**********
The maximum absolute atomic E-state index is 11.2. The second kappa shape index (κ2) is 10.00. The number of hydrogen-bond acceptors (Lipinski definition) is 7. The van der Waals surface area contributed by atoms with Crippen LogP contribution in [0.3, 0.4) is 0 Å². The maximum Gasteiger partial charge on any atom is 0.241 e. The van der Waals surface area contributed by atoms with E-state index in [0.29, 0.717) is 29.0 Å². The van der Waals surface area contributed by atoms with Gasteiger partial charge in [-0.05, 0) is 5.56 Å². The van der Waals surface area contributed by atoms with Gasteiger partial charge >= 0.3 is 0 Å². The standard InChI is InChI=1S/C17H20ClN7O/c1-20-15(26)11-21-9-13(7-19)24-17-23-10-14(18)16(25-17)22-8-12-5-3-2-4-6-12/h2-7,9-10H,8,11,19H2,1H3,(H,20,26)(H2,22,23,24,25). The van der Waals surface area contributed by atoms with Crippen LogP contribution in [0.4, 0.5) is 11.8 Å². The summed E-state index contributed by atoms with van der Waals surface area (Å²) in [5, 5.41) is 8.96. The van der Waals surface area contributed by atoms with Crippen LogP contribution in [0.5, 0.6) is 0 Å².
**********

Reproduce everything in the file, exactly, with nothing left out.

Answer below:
The maximum absolute atomic E-state index is 11.2. The second kappa shape index (κ2) is 10.00. The number of hydrogen-bond acceptors (Lipinski definition) is 7. The van der Waals surface area contributed by atoms with Crippen LogP contribution in [0.3, 0.4) is 0 Å². The maximum Gasteiger partial charge on any atom is 0.241 e. The van der Waals surface area contributed by atoms with E-state index in [0.29, 0.717) is 29.0 Å². The van der Waals surface area contributed by atoms with Gasteiger partial charge in [-0.05, 0) is 5.56 Å². The van der Waals surface area contributed by atoms with Gasteiger partial charge >= 0.3 is 0 Å². The standard InChI is InChI=1S/C17H20ClN7O/c1-20-15(26)11-21-9-13(7-19)24-17-23-10-14(18)16(25-17)22-8-12-5-3-2-4-6-12/h2-7,9-10H,8,11,19H2,1H3,(H,20,26)(H2,22,23,24,25). The van der Waals surface area contributed by atoms with Crippen LogP contribution in [0.4, 0.5) is 11.8 Å². The summed E-state index contributed by atoms with van der Waals surface area (Å²) in [5, 5.41) is 8.96. The van der Waals surface area contributed by atoms with Crippen LogP contribution in [0.5, 0.6) is 0 Å².